Aussies look to start a TV rights bidding war
July 14, 2014
Bill Pulver aims to start a bidding war to uplift the ARU's revenue © Getty Images
Australian Rugby Union chief executive Bull Pulver told Financial Review Sunday that he is hoping he can produce a bidding war between several free-to-air networks for Australian rugby's next broadcast deal.
Currently on a $25 million dollar annual deal with Fox Sports Australia and Network 10 that expires in 2015, Pulver said that he is "confident" rugby union could achieve a significant uplift and that he has begun negotiations with several interested parties.
Pulver has previously said rugby rights in Australia should be worth as much as Football Federation Australia's $40-million annual cash and contra deal with Fox Sports and SBS, but industry sources have cast doubts on rugby achieving a big uplift in revenue.
"I'm confident there is going to be a fair bit of demand for our product because it is a great sport for TV," Pulver said. "Broadcast revenue growth should be the single biggest contributor to the growth in revenue in income for Australian rugby. We have a relatively modest percentage of our revenue coming from broadcast rights compared with AFL, rugby league and soccer. So that's something we are hoping to correct through these current negotiations."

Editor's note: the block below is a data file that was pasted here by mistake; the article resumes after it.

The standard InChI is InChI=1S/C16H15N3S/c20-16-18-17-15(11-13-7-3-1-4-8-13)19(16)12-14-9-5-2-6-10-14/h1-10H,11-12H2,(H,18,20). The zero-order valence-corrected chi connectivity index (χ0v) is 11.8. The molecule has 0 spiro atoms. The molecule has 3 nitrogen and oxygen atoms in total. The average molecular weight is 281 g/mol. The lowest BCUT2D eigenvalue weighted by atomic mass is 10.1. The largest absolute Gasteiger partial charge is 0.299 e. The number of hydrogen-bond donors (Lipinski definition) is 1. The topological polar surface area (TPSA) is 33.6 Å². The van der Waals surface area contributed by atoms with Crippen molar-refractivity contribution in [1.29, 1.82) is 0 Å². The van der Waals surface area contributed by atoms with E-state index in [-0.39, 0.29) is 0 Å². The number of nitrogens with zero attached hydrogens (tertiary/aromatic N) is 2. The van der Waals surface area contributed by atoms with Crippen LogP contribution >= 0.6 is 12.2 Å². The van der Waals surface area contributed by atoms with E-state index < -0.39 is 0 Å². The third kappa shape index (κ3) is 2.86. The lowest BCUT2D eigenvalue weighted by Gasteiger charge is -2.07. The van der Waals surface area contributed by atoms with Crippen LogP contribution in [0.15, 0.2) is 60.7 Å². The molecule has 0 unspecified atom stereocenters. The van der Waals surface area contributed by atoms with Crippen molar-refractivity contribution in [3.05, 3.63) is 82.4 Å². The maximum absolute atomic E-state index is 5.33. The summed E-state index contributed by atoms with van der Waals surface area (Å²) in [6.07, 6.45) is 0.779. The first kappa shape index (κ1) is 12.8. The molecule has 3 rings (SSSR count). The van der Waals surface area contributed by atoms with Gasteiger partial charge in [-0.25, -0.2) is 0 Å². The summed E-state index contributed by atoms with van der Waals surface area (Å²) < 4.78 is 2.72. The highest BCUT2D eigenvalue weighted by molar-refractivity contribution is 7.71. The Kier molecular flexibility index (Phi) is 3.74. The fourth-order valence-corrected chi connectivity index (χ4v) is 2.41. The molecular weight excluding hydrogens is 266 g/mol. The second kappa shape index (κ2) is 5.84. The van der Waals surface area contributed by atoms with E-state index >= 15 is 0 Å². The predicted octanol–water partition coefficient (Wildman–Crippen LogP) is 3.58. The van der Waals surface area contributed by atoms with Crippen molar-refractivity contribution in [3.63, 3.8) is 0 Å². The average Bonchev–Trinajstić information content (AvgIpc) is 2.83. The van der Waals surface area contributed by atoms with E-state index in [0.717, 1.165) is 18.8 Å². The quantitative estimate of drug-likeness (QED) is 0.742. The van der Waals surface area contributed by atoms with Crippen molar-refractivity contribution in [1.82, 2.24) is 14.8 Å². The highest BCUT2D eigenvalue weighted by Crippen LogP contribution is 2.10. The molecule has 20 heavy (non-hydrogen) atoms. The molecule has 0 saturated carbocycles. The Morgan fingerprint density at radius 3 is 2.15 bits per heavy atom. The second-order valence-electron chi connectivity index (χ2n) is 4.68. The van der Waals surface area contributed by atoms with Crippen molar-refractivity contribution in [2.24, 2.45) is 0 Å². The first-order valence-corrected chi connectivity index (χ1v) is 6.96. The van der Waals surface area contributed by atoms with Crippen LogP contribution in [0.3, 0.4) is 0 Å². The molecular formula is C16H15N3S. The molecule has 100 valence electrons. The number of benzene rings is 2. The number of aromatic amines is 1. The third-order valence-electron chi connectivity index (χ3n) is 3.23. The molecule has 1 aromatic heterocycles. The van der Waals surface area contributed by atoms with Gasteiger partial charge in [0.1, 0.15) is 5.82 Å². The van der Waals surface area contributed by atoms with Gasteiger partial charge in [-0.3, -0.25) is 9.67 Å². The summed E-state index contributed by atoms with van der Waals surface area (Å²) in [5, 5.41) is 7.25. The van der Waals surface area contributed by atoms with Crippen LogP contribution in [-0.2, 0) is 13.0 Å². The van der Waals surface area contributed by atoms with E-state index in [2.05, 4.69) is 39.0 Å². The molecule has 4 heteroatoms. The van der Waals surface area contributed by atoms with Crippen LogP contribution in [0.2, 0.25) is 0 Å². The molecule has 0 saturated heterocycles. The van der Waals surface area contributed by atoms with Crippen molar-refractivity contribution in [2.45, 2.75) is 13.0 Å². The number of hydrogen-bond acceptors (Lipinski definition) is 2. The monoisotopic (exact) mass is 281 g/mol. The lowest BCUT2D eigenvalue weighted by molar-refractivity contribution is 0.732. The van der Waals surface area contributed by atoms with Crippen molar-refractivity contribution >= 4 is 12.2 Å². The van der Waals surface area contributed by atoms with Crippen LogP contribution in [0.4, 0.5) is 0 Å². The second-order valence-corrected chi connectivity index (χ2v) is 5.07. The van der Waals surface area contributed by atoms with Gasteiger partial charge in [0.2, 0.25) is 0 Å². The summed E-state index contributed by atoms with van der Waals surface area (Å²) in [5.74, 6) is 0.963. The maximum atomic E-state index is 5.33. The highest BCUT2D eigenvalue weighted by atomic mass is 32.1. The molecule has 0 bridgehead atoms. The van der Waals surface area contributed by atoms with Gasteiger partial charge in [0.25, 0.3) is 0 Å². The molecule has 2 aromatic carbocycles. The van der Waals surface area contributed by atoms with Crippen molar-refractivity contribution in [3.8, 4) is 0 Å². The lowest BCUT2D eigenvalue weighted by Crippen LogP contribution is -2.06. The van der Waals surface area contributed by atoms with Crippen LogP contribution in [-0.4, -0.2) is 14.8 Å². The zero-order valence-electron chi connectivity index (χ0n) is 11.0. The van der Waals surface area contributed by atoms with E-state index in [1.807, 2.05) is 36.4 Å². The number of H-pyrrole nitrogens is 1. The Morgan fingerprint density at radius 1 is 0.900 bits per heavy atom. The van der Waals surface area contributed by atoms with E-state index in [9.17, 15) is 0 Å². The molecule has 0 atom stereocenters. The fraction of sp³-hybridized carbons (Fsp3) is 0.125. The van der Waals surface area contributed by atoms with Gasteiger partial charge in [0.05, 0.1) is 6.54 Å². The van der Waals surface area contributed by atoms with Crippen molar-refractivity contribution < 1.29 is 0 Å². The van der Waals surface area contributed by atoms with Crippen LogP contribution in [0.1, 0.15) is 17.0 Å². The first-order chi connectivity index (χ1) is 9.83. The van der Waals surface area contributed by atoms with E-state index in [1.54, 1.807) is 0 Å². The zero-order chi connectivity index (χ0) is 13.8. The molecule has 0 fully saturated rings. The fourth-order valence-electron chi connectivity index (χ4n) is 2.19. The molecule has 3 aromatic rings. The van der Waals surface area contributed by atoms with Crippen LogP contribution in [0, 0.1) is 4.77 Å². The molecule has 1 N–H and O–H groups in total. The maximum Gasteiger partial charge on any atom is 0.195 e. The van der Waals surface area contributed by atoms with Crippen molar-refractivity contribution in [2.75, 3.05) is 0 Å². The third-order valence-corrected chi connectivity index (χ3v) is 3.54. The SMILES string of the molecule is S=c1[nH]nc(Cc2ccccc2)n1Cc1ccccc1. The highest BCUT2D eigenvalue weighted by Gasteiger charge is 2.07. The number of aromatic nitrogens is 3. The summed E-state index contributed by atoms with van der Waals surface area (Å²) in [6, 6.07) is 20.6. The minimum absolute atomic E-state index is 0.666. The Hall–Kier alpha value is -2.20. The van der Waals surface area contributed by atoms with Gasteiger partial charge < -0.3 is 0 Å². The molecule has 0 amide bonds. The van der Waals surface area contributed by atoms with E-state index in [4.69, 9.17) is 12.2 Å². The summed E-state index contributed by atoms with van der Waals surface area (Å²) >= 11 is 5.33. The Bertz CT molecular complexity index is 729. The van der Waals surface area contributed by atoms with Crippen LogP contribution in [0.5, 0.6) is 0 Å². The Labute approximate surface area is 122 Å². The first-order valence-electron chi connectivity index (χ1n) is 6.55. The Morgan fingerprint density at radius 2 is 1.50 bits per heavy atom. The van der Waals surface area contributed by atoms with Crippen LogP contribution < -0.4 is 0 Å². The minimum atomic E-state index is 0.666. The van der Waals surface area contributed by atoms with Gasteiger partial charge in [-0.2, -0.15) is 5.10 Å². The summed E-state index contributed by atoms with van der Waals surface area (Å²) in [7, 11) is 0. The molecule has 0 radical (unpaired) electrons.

Currently working with Network 10, Pulver said the ARU wants at least some free-to-air presence for the Super Rugby competition, however it is understood several free-to-air networks are concerned about the ability to attract viewers to Super Rugby due to the match schedule seeing matches played in New Zealand and South Africa.
"There is likely to be continued interest from Ten in some form of relationship. And there are other free-to-air networks that are interested."
Further concerns have arisen with the new Super Rugby structure reducing higher-rating local derby matches against each other and with more matches overseas.
Pulver also said Australia's Super Rugby franchises are attractive to private investors with the ARU in talks with several parties interested in investing in the Melbourne Rebels and others circling the Waratahs.
"When you look at sport around the world, private equity has made a lot of money out of sporting teams, so it can work."
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